Furthermore, during the Cold War, the US was able to optimize a two-flank threat against the Soviet Union by pushing Russia from Europe and East Asia. However, China already controls the East Asian rimlands, meaning that China only has one flank to defend, across the transpacific region. This situation pushes the US to prioritize its transpacific flank, leaving Washington less focused on transatlantic affairs. At the same time, European allies are unlikely to support the US in containing China while they are busy with the Russian threat and economically tied to China. 


During the Cold War, Washington was able to play the “China card” against the Soviet Union. This was possible due to the fact that China and the Soviet Union were enemies on the brink of war, as demonstrated by the 1969 Sino-Soviet border conflict and Nixon’s visit to Beijing. However, the opportunity for the US to play the “Russia card” against China is difficult, if not impossible, due to several reasons. First, the Ukrainian conflict has compelled the US to side with European blocs against Russia. Second, Moscow and Beijing are in a very different relationship than they were 50 years ago, and in fact, they currently enjoy a closer relationship than at any time in history. Beijing’s focus on maritime power in the Indo-Pacific region shows that China is more concerned with the transatlantic flank and enjoys a safe neighbor in Russia. Similarly, Russia is more concerned with Europe than with considering China as a threat. The authors suggest that a shift in US-Russia relations against China is unlikely, unless Beijing turns its assertiveness towards Moscow.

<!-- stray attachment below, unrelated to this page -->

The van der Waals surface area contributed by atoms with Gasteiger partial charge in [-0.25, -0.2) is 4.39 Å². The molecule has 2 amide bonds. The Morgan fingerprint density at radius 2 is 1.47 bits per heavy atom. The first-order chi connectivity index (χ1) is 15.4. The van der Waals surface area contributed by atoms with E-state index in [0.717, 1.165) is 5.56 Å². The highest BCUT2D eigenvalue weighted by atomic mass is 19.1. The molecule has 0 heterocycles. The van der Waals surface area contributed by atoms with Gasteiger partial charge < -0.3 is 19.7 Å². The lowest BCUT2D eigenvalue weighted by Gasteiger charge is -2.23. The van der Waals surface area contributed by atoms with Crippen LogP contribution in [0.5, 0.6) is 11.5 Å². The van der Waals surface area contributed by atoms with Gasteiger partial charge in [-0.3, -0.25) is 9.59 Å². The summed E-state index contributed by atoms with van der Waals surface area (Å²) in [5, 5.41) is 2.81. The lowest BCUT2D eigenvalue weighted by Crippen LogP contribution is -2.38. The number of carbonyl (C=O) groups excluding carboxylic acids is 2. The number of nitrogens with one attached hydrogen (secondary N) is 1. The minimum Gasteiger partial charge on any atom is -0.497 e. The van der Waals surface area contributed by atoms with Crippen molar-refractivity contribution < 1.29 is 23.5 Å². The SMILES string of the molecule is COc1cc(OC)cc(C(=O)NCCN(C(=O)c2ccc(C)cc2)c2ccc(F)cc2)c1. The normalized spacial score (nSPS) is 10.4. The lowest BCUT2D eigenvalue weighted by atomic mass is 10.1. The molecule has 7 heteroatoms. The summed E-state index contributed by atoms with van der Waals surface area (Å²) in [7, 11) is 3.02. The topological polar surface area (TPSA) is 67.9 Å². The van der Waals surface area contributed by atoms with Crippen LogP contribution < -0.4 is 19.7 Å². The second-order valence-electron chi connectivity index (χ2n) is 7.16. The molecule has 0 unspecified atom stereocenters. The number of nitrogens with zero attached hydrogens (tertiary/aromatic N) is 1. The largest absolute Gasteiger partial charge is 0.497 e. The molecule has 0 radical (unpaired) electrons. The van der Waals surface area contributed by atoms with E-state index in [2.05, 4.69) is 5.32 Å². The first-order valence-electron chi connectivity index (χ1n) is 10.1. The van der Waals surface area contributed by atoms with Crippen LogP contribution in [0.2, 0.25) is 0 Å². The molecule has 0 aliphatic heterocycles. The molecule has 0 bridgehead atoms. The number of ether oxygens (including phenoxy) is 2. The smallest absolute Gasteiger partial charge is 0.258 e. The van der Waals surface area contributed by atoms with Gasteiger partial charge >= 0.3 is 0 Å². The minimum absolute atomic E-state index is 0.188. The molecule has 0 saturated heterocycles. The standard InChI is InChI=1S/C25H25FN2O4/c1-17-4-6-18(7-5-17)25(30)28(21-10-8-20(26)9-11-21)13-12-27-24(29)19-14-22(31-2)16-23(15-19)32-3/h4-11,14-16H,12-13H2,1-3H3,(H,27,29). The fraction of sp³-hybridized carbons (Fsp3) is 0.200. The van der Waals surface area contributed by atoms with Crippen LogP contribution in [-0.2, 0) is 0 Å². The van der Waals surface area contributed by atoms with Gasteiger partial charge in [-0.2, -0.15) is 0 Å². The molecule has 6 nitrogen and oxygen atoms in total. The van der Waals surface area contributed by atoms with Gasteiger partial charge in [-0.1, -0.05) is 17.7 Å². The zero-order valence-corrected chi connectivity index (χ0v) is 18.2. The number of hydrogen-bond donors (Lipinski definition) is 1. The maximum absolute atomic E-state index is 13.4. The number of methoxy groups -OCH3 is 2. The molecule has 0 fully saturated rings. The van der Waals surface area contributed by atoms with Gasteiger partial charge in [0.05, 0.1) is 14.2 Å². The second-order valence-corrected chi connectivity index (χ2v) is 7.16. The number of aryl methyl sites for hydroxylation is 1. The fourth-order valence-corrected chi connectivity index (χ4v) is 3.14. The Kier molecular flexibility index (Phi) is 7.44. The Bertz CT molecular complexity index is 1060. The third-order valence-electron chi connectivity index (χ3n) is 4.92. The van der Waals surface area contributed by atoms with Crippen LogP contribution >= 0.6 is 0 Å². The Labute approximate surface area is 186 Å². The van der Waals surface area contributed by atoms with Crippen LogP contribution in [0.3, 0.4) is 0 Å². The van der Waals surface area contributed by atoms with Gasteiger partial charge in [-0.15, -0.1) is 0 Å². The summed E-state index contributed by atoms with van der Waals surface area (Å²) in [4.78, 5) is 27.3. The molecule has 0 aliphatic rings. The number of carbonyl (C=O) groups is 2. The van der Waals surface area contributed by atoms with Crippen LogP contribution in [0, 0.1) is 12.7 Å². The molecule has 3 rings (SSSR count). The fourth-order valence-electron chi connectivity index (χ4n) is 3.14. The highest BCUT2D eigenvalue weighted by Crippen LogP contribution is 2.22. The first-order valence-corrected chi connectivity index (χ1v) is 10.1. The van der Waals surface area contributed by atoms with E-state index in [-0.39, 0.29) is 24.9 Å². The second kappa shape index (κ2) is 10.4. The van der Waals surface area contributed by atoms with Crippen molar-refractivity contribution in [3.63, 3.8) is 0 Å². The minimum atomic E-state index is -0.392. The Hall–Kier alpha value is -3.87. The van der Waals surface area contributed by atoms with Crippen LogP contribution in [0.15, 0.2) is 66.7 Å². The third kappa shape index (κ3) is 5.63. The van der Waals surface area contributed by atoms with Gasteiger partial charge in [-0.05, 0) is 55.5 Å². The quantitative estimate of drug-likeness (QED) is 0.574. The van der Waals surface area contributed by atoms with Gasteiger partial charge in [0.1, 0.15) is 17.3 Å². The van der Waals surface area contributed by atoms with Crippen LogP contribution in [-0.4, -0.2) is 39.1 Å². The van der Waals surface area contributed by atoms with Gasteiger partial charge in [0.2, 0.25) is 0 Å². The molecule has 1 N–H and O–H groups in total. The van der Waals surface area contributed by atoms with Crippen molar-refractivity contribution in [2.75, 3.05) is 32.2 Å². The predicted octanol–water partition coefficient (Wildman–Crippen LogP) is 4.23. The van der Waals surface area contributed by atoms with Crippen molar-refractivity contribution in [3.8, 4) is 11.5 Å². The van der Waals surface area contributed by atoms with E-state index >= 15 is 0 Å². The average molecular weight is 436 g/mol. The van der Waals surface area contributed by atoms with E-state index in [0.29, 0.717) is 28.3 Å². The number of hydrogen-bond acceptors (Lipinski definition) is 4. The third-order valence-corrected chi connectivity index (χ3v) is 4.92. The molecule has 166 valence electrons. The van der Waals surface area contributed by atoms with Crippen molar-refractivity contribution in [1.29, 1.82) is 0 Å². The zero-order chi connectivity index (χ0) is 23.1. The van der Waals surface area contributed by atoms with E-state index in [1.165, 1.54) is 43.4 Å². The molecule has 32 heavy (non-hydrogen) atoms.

The international economic order during the Cold War was characterized by a highly polarized two-bloc economic order, but this is not the case in the current bipolar order. Again, China’s possession of rimland power makes it different in these two scenarios. First, China’s rimland position has helped it expand global trade and interdependence with global actors, slowing down the polarization of the economic order. China has been successful in establishing a large network of economic interdependence overseas, not only through land-based trade, but also through its strong presence in sea-based trade routes. Second, China’s attachment to the European economy represents a one-flank challenge for Beijing. Since European countries are deeply connected to China in economic terms, it is difficult for them to decouple from the Chinese economy and support US economic containment against Beijing. Additionally, the effects of rapid globalization will prevent the polarization of the international economic order.


In conclusion, it is the geopolitics that differentiate the bipolar system of the Cold War and the US-China rivalry. While it appears that high polarization is unlikely to occur in the current bipolar system, the rivalry between the US and China may be more prone to conflict and more unstable.


By: Salman Nugraha, CIGA Research Intern